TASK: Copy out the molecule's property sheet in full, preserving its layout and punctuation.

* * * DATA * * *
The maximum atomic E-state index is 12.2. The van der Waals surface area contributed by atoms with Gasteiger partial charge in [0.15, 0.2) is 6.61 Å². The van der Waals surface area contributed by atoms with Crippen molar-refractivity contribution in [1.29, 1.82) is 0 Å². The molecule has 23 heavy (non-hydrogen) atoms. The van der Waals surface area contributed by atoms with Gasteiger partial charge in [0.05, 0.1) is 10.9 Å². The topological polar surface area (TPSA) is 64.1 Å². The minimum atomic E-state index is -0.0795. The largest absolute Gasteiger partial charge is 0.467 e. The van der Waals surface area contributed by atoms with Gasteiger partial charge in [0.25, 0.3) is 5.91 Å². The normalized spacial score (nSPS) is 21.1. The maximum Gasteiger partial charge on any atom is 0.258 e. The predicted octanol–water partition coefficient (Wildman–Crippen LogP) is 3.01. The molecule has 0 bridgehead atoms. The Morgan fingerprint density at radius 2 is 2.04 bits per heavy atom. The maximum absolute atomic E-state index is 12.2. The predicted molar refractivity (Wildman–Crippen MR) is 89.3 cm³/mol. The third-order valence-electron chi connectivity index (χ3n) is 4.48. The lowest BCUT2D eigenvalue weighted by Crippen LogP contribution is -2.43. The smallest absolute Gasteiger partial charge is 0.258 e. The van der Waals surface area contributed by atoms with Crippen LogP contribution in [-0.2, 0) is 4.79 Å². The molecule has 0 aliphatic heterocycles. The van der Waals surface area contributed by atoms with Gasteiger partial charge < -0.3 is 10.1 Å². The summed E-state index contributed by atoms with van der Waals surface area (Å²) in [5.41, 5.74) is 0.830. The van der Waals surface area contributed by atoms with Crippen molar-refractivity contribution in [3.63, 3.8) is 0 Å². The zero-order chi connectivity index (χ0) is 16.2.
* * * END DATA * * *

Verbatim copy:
The maximum atomic E-state index is 12.2. The van der Waals surface area contributed by atoms with Gasteiger partial charge in [0.15, 0.2) is 6.61 Å². The van der Waals surface area contributed by atoms with Crippen molar-refractivity contribution in [1.29, 1.82) is 0 Å². The molecule has 23 heavy (non-hydrogen) atoms. The van der Waals surface area contributed by atoms with Gasteiger partial charge in [0.05, 0.1) is 10.9 Å². The topological polar surface area (TPSA) is 64.1 Å². The minimum atomic E-state index is -0.0795. The largest absolute Gasteiger partial charge is 0.467 e. The van der Waals surface area contributed by atoms with Gasteiger partial charge in [0.25, 0.3) is 5.91 Å². The normalized spacial score (nSPS) is 21.1. The maximum Gasteiger partial charge on any atom is 0.258 e. The predicted octanol–water partition coefficient (Wildman–Crippen LogP) is 3.01. The molecule has 0 bridgehead atoms. The Morgan fingerprint density at radius 2 is 2.04 bits per heavy atom. The maximum absolute atomic E-state index is 12.2. The predicted molar refractivity (Wildman–Crippen MR) is 89.3 cm³/mol. The third-order valence-electron chi connectivity index (χ3n) is 4.48. The lowest BCUT2D eigenvalue weighted by Crippen LogP contribution is -2.43. The smallest absolute Gasteiger partial charge is 0.258 e. The van der Waals surface area contributed by atoms with Crippen LogP contribution in [-0.2, 0) is 4.79 Å². The molecule has 0 aliphatic heterocycles. The van der Waals surface area contributed by atoms with Gasteiger partial charge < -0.3 is 10.1 Å². The summed E-state index contributed by atoms with van der Waals surface area (Å²) in [5.41, 5.74) is 0.830. The van der Waals surface area contributed by atoms with Crippen molar-refractivity contribution in [3.63, 3.8) is 0 Å². The zero-order chi connectivity index (χ0) is 16.2.